For many, where to snorkel isn’t going to completely change which island you plan on visiting. Just know that both Oahu and Maui have great options for snorkeling both near shore and via boat. Overall, Oahu will probably have more people snorkeling at any beach, but places in Maui are becoming popular too. One thing to note, sadly, due to the larger population and influx of tourists on Oahu, you will probably see more plastic waste and trash on Oahu beaches.

Oahu and Maui Scenery

Ah, this is a tough one. Both islands are beautiful in their own ways and we probably have tens of thousands of pictures and videos to prove it. Oahu, of course, has a lot more buildings, more roads to navigate, and it has a pretty nice around the island (well, more like half-a-circle around the island) drive. Oahu is very diverse in its scenery depending on where you are on the island – rainforests, semi-arid desert, agricultural, and concrete jungle (ha.) – but anywhere you go, most locations will have homes, condos, or buildings in view. At the same time, even condo high rises can look amazing with Hawaii’s blue skies, rainbows, or Diamond Head in the background, right?!

Maui is even more diverse, in terms of the number of microclimates found there, but Maui overall has a more rural and rustic appeal. It’s nice to take so many pictures of our natural surroundings, or just pictures of our family without having to rush or block the sidewalk just to get them. And, I’d have to say, the dramatic views going up Haleakala were so impactful (when I wasn’t concentrating on not falling off the side of a mountain) and our Road to Hana (our family really liked our “Reverse Road to Haha”) drive was such as amazing experience, even my wife was worried people would think our pictures looked fake because the colors and the vibrant views were unbelievable! Okay, if you’re going for a once-in-a-lifetime visit, we’ll have to vote for Maui.

Oahu and Maui Hiking

I’m not sure if it’s because there are more people living on Oahu (so we eventually find more places to hike) or if it’s because of Oahu’s geography, but there are definitely more hiking options on Oahu, and because of that, there are a wide range of difficulty levels as well. For example, Makapu’u Lighthouse Trail is completely paved with almost no stairs until you get to the end. You are going up a cliff so there is an incline but you can (and we have) push a stroller to the top. Then you have the short but intense Koko Crater Trail which is over 1000 railway track steps up a mountain. We did this one too but my wife was planning to use a back carrier for our youngest one but we had to trade-off early in the hike. She could do it, but it would take her a gajillion hours – the hike is about 25-60 minutes – with him on her back she said.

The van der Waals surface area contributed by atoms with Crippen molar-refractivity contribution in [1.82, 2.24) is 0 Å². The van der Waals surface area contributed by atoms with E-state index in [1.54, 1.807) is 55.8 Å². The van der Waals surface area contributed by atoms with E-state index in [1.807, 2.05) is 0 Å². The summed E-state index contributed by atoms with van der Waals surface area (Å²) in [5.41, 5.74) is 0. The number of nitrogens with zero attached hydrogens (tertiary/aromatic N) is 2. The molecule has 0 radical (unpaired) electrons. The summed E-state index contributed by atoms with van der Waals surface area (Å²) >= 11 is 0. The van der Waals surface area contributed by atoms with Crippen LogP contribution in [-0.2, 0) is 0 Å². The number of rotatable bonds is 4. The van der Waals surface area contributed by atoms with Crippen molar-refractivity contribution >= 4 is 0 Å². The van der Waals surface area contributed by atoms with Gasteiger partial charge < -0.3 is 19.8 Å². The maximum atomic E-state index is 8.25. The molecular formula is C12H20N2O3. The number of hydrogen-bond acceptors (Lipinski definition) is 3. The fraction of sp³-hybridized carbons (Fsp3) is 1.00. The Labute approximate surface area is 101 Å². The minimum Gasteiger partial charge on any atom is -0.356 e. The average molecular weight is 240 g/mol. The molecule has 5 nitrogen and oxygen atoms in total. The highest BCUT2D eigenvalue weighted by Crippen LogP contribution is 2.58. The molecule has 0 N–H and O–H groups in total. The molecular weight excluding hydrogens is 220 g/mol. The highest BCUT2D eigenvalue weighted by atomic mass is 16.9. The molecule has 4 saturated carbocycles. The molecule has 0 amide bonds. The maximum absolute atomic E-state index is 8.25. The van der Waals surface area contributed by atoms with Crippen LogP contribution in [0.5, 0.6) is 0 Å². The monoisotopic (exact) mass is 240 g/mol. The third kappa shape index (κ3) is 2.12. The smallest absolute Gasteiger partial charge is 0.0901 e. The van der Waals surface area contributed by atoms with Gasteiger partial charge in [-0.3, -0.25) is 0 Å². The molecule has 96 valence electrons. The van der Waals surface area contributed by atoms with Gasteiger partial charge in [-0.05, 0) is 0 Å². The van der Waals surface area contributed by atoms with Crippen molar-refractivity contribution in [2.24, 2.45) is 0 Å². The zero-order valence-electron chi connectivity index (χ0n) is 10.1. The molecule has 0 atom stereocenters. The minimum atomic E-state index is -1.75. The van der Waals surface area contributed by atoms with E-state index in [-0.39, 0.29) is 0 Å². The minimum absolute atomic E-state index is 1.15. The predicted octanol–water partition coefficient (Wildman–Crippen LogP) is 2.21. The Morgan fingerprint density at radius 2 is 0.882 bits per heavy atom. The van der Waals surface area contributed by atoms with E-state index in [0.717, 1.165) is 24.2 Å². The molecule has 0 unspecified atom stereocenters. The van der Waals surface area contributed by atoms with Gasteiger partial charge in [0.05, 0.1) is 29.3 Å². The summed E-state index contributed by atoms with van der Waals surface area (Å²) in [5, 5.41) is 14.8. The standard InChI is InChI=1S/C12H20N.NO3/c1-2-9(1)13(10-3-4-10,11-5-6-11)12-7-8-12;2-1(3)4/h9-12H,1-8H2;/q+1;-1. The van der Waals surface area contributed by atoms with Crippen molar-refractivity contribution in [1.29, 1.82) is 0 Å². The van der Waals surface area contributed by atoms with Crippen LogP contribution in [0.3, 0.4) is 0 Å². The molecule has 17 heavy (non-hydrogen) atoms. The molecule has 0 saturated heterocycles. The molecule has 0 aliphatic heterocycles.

Maui has some beautiful hikes too. With the prominence of Haleakala, there are quite a few hikes weaving around and through the different sides of the mountain. Of course, you can hike UP Haleakala but it would a long trip and more often people go for a combination of backpacking, camping, and hiking. Of course, there are many waterfall and oceanside hikes as well so if you’re plan is to definitely head toward Maui, rest assured that you’ll find lots of walking trails and hiking there as well, the only difference is in the number of hikes between Oahu and Maui, the quality is there for both locations.????

Oahu and Maui Weather